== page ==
• Grapes First, be careful, it is easy to buy seeded grapes when you thought you were buying seedless. Purchase firm grapes without blemishes and store in the refrigerator. They can be frozen as treats, just rinse, dry and dip in powdered sugar; store in a plastic bag in the freezer and your children/grandchildren will have a great, sweet, healthy treat.

  • Lemons and Limes The best are heavy, indicating they are filled with juice. Also, the skin should give a bit when you touch it, without a rind that is overly thick. Submerging a lemon in hot water for 15 minutes will yield twice the amount of juice. Microwaving them for a few seconds and rolling them on the counter also works. Rinds can be stored in the freezer in an airtight bag for when you need zest.

  • Onions Store at room temperature away from potatoes. Some grocers suggest that wrapping them in aluminum foil helps keep them from sprouting or becoming soft. Once cut, rub butter on the cut side to keep it fresh longer. Onions freeze beautifully, just chop and store in a heavy freezer-proof plastic bag.

  • Oranges are best kept in the refrigerator where they will stay fresh for three weeks. At room temperature you'll cut two-thirds off the shelf life.

  • Peaches and Nectarines should have a sweet aroma when you purchase them, with a little give when pressed. Do not purchase peaches with a greenish tint; they will not ripen. Store them carefully at room temperature. A blemish or soft spot will quickly grow larger. Only refrigerate when fully ripe.

  • Pears Press the top near the stem. A little give in the flesh indicates it is ready to purchase. Unlike most other fruits, pears actually ripen better off the tree, reducing the gritty texture. They ripen best at room temperature in a fruit bowl or paper bag.

  • Pineapples should have a yellow tint. Don't buy a pineapple unless you can pull out one of the leaves out of the crown, without tugging too hard. But, make sure the rest of the pineapple is still relatively firm to the touch. Any real softness could mean that the pineapple is overly ripe. To store, wrap below the crown in plastic wrap and store in the refrigerator. Or, remove from the shell, slice and store in airtight containers in the refrigerator.

  • Potatoes Don't buy potatoes with a greenish tint, and toss out any with eyes that have sprouted. Store them in a cool dry place, but not with onions. Do not store white or sweet potatoes in the refrigerator. At temperatures under 50 degrees the starch is altered, changing the flavor. If you have left over uncooked, peeled potatoes, cover them with cold water and a few drops of vinegar. You can keep them in the refrigerator for 3 days. Left-over baked potatoes can be rebaked - just dip them in water and bake in a 350 degree oven for 20 minutes.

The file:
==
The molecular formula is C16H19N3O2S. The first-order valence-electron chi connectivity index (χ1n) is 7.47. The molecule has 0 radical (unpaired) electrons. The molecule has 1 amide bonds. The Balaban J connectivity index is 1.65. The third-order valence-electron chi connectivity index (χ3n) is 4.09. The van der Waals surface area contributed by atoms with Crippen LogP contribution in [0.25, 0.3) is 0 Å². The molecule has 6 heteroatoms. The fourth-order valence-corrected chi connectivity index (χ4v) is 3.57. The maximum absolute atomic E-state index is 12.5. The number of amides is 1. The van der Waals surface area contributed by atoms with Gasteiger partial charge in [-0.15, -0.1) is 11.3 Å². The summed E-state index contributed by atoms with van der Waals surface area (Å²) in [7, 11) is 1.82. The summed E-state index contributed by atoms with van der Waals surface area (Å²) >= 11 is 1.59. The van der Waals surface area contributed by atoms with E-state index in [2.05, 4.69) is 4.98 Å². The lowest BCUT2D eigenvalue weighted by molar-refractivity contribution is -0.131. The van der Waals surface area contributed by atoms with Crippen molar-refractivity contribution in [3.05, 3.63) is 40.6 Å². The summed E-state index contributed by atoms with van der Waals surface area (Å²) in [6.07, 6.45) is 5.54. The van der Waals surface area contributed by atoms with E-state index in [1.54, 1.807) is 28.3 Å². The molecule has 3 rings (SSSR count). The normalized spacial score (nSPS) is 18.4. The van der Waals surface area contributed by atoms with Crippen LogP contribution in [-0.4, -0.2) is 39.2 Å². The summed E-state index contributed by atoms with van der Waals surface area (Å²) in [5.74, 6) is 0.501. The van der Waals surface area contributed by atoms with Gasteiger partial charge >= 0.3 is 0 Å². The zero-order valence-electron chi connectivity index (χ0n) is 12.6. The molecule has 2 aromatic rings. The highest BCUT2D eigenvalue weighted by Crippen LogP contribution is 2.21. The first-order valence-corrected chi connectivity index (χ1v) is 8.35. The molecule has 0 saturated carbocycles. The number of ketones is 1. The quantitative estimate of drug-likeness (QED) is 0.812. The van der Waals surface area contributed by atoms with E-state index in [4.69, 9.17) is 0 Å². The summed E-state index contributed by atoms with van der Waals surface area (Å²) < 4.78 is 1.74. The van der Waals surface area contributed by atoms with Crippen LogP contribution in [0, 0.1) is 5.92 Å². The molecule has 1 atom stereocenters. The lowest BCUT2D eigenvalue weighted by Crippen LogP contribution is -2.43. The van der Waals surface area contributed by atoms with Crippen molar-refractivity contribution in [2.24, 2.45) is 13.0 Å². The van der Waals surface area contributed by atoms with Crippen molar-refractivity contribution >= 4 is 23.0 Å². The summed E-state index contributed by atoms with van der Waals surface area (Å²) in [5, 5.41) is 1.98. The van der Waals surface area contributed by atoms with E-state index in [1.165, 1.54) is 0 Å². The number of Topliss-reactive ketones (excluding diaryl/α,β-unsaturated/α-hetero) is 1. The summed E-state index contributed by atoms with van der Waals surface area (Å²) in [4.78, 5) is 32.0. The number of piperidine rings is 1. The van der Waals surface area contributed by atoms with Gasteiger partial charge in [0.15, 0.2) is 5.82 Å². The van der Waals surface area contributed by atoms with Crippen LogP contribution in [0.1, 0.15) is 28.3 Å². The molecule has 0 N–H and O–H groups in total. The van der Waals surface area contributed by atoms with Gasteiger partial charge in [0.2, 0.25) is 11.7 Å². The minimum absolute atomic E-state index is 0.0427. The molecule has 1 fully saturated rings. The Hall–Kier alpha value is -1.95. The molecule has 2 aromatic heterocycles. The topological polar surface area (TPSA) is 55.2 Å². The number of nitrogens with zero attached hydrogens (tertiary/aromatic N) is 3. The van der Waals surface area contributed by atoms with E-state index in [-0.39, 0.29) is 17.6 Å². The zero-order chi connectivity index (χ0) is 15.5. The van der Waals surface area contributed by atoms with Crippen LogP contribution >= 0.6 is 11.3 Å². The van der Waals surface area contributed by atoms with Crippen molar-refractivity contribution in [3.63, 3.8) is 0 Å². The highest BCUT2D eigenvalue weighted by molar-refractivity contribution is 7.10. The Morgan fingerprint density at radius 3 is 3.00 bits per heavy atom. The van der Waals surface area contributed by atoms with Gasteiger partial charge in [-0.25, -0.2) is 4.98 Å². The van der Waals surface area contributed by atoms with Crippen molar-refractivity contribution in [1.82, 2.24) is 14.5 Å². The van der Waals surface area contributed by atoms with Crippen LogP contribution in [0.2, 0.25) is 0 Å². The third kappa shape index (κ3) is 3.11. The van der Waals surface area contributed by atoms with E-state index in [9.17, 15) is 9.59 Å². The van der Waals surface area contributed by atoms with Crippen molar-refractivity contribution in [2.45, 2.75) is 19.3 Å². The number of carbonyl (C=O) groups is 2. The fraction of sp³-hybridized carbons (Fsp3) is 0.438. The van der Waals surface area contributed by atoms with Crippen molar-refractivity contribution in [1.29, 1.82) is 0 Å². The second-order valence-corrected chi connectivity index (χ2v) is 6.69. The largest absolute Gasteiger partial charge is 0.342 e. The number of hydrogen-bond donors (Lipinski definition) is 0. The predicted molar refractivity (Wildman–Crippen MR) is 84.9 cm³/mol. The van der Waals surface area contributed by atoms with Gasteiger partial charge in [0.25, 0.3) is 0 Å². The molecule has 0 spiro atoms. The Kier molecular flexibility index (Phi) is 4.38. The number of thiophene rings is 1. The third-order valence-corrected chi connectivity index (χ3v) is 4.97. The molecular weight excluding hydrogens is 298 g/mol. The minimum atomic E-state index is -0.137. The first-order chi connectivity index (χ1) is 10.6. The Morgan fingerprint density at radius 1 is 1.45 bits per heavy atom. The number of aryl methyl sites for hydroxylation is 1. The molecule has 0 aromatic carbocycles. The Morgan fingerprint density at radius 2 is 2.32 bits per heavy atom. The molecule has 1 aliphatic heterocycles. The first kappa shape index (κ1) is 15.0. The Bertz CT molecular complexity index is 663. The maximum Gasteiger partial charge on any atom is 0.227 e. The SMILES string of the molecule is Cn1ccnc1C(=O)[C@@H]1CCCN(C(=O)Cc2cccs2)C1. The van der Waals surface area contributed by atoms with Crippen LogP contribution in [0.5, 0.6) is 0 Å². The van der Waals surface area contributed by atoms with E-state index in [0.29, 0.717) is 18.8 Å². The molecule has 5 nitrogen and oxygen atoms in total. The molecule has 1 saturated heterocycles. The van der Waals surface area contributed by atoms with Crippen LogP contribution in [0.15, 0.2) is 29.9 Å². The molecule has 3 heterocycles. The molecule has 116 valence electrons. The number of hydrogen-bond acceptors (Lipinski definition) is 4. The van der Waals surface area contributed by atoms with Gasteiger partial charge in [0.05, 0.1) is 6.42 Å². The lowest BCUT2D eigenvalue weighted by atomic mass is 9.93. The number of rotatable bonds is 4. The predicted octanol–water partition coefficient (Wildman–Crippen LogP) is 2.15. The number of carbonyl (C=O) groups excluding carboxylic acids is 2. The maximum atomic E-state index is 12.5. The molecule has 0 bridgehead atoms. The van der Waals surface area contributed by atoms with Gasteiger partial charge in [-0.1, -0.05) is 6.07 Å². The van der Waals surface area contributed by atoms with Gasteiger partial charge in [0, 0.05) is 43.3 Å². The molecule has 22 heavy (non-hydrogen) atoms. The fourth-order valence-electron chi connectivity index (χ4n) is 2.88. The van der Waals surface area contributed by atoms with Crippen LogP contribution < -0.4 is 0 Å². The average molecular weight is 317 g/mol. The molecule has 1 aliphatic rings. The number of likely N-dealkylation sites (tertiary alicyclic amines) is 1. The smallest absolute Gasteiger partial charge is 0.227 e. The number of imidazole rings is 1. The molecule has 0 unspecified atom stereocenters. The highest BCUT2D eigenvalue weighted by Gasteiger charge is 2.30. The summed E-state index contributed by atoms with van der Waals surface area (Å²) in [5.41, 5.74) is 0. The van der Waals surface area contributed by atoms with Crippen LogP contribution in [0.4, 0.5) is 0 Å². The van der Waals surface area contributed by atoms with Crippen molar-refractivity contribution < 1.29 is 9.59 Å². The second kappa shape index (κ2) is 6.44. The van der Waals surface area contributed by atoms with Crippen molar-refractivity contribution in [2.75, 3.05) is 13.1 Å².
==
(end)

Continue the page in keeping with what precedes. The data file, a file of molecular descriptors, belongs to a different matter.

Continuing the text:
• Strawberries Buy them at the peek of condition and use them quickly. They should be bright red and firm, but not hard. White or green spots indicate they are under ripe and they will not ripen off the vine. Dark red berries are overripe and will be mushy and wet. Store them in a colander in the refrigerator to allow for air to circulate to keep them fresh. A strawberry showing signs of mold can quickly contaminate the whole container, so toss out any that are not in good condition. You can freeze them by mixing with sugar and putting them in containers with a little space at the top. If you want to freeze without the sugar, slice and place on a cookie sheet, freeze until hard and then put in freezer bags.

  • Tomatoes should be firm, with a little give. Store them on the counter out of the sun, or in a paper bag. Never put tomatoes in the refrigerator, it diminishes their flavor.

In future weeks Boomerater will provide articles on how to safely store and freeze meat, dairy and homemade dishes, and how to store and when to toss out items in your pantry.

Read Part One of this series -:Fresh Foods and Food Safety: How to Prevent Food Poisoning

Information sources used in this series:

Foodsafety.gov;Stilltasty.com; U.S. Department of Agriculture, Rutgers Cooperative Extension, Ohio State University Cooperative Extension Service, U.S. Poultry and Egg Association (www.poultryegg.org), Old Farmer's Almanac Hearth & Home Companion, www.thefruitpages.com